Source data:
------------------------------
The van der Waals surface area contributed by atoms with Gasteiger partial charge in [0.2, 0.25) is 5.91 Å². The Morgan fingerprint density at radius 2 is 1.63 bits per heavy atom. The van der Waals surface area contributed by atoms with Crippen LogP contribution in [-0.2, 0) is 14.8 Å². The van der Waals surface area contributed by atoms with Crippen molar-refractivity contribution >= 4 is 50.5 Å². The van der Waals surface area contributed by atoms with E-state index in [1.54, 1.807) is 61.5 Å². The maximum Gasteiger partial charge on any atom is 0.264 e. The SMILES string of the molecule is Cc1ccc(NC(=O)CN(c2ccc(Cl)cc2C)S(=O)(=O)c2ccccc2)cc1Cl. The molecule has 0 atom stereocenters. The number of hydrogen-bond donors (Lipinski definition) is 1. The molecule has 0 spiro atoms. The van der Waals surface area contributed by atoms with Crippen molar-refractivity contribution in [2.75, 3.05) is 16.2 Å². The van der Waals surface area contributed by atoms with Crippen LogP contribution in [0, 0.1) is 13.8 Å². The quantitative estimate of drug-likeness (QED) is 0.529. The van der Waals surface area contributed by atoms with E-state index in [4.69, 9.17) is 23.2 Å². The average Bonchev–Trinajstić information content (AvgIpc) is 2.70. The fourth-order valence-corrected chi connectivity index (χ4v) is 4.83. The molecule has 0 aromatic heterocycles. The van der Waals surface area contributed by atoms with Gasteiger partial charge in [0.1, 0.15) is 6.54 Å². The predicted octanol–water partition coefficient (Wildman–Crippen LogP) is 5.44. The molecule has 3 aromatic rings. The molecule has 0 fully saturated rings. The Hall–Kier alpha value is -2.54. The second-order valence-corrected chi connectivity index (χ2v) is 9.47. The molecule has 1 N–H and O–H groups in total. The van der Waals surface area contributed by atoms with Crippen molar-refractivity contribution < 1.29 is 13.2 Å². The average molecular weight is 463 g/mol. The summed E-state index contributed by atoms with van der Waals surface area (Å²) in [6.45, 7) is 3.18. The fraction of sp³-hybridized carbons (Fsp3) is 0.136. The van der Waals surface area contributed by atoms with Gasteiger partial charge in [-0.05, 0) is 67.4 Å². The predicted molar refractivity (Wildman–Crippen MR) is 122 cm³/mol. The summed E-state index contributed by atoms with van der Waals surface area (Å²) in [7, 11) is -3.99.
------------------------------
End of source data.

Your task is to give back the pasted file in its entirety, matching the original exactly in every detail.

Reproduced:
The van der Waals surface area contributed by atoms with Gasteiger partial charge in [0.2, 0.25) is 5.91 Å². The Morgan fingerprint density at radius 2 is 1.63 bits per heavy atom. The van der Waals surface area contributed by atoms with Crippen LogP contribution in [-0.2, 0) is 14.8 Å². The van der Waals surface area contributed by atoms with Crippen molar-refractivity contribution >= 4 is 50.5 Å². The van der Waals surface area contributed by atoms with E-state index in [1.54, 1.807) is 61.5 Å². The maximum Gasteiger partial charge on any atom is 0.264 e. The SMILES string of the molecule is Cc1ccc(NC(=O)CN(c2ccc(Cl)cc2C)S(=O)(=O)c2ccccc2)cc1Cl. The molecule has 0 atom stereocenters. The number of hydrogen-bond donors (Lipinski definition) is 1. The molecule has 0 spiro atoms. The van der Waals surface area contributed by atoms with Crippen molar-refractivity contribution in [2.75, 3.05) is 16.2 Å². The van der Waals surface area contributed by atoms with Crippen LogP contribution in [0, 0.1) is 13.8 Å². The quantitative estimate of drug-likeness (QED) is 0.529. The van der Waals surface area contributed by atoms with E-state index in [4.69, 9.17) is 23.2 Å². The average Bonchev–Trinajstić information content (AvgIpc) is 2.70. The fourth-order valence-corrected chi connectivity index (χ4v) is 4.83. The molecule has 0 aromatic heterocycles. The van der Waals surface area contributed by atoms with Gasteiger partial charge in [0.1, 0.15) is 6.54 Å². The predicted octanol–water partition coefficient (Wildman–Crippen LogP) is 5.44. The molecule has 3 aromatic rings. The molecule has 0 fully saturated rings. The Hall–Kier alpha value is -2.54. The second-order valence-corrected chi connectivity index (χ2v) is 9.47. The molecule has 1 N–H and O–H groups in total. The van der Waals surface area contributed by atoms with Crippen molar-refractivity contribution < 1.29 is 13.2 Å². The average molecular weight is 463 g/mol. The summed E-state index contributed by atoms with van der Waals surface area (Å²) in [6.45, 7) is 3.18. The fraction of sp³-hybridized carbons (Fsp3) is 0.136. The van der Waals surface area contributed by atoms with Gasteiger partial charge in [-0.05, 0) is 67.4 Å². The predicted molar refractivity (Wildman–Crippen MR) is 122 cm³/mol. The summed E-state index contributed by atoms with van der Waals surface area (Å²) in [7, 11) is -3.99.